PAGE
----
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Old 04-05-2009, 08:00 PM   #1 
Indefinitive
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Things to look for?

I just got my first Betta today. I've read about cycling the tank and whatnot. When I went to the pet store to pick up a test kit to start cycling, the guy at the checkout started telling me about a product he used in his tank that helped him pretty much skip the cycling process altogether. I bought the product, and my boyfriend talked me into getting the Betta at the same time.

I have the tank all set up and Gregory seems to be doing quite well. However, I'm a little bit worried, because I've heard that a lot of products like that sometimes don't work.

I need to know what sorts of signs my Betta will show if it isn't working, and what I can do.
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Old 04-05-2009, 08:22 PM   #2 
Twistersmom
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You bought the test kit as well?
Just test daily for ammonia and nitrites. May take a few days for ammonia, maybe a couple weeks before seeing nitrites.
If you get any readings for either, I would do water changes to keep both under .25ppm.
Depending on how good this cycle product really is, you may need to do alot of water changes before your cycle starts kicking in.
What size is the tank? Has a filter and heater?
If it a 5gal with a filter, after the cycle kicks in 25% water changes once a week should work.
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Old 04-05-2009, 08:25 PM   #3 
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ain't no miracle potion going to cycle your tank like that.
The only way is using media from another tank,

What signs to look for, you need to get an ammonia test kit, a nitrite test kit, these are the most important ones to start with,
You wait for signs your fish has suffered and will probably will die..
Best thing to do is frequent water changes, it ain't good on any fish to go thru a cycle, I personally will never cycle a tank using live fish again! way to hard on them...

Ammonia is the biggest killer of fish, and if they live thru that they get to look forward to nitrites, which are ever deadlier then ammonia, Then when the nitrites drop off the nitrates show up, These are the good ones,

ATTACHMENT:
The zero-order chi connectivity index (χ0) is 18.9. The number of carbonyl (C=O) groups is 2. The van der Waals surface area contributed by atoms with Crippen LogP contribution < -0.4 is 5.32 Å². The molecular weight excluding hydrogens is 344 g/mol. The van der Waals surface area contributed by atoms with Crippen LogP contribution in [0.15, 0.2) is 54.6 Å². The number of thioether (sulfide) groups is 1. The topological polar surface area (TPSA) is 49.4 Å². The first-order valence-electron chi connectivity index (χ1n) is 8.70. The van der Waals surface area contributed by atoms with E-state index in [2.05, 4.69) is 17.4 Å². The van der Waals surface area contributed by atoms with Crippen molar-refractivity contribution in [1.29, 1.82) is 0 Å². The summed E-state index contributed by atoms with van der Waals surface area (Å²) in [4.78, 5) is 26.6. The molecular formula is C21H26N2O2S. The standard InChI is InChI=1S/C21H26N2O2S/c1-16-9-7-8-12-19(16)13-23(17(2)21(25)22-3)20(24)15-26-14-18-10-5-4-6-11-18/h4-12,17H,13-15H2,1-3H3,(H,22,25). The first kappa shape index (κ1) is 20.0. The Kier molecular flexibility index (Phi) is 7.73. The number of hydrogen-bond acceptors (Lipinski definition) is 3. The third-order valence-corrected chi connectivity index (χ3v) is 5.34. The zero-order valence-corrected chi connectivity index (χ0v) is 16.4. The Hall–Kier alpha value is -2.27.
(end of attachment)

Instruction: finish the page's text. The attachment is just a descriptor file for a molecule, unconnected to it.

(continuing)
No matter how you go about it it's gonna take weeks to cycle a tank, unless you use media from an already establishe tank....

water changes and more water changes will be your fishes life saver,
I hear these people talk about doing changes every three four days and I have to shake my head, Geeze I had to do mine sometimes every day, and I didn't have many fish in the tanks, yet the ammonia got real high quickly. The nitrites when they came the seemed to come fast and furious, Dreaded those the worst......
For me it took about two weeks to get the ammonia to settle down, followed by 1 week nitrites, Then the good guys showed up. nitrates. But everyones tanks are different, Some takes longer

and you don't have to start testing for nitrites until your ammonia starts to show signs of dropping,, save some money there,

Last edited by Chicklet; 04-05-2009 at 08:34 PM.
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Old 04-05-2009, 11:08 PM   #4 
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I have a 10gal with a heater and filter.

Thanks so much for the prompt replies. I'm planning on changing 20% of the water every day or other day (if I have a long day at work scheduled). I did a test earlier, and the ammonia level wasn't too bad. I had to add another cap full of Nutrafin Cycle, but Gregory seems to be doing okay.

When the nitrite shows up, is there anything I should be looking for specifically as a red flag?

I'm also having a little bit of trouble figuring out what a good temperature is. What is a perfect temperature for my roommate is freezing for me. I can't help but wonder if fish are the same way and have a preference between the range of temperatures. Is there any way to tell by his behavior what is too cold or too warm?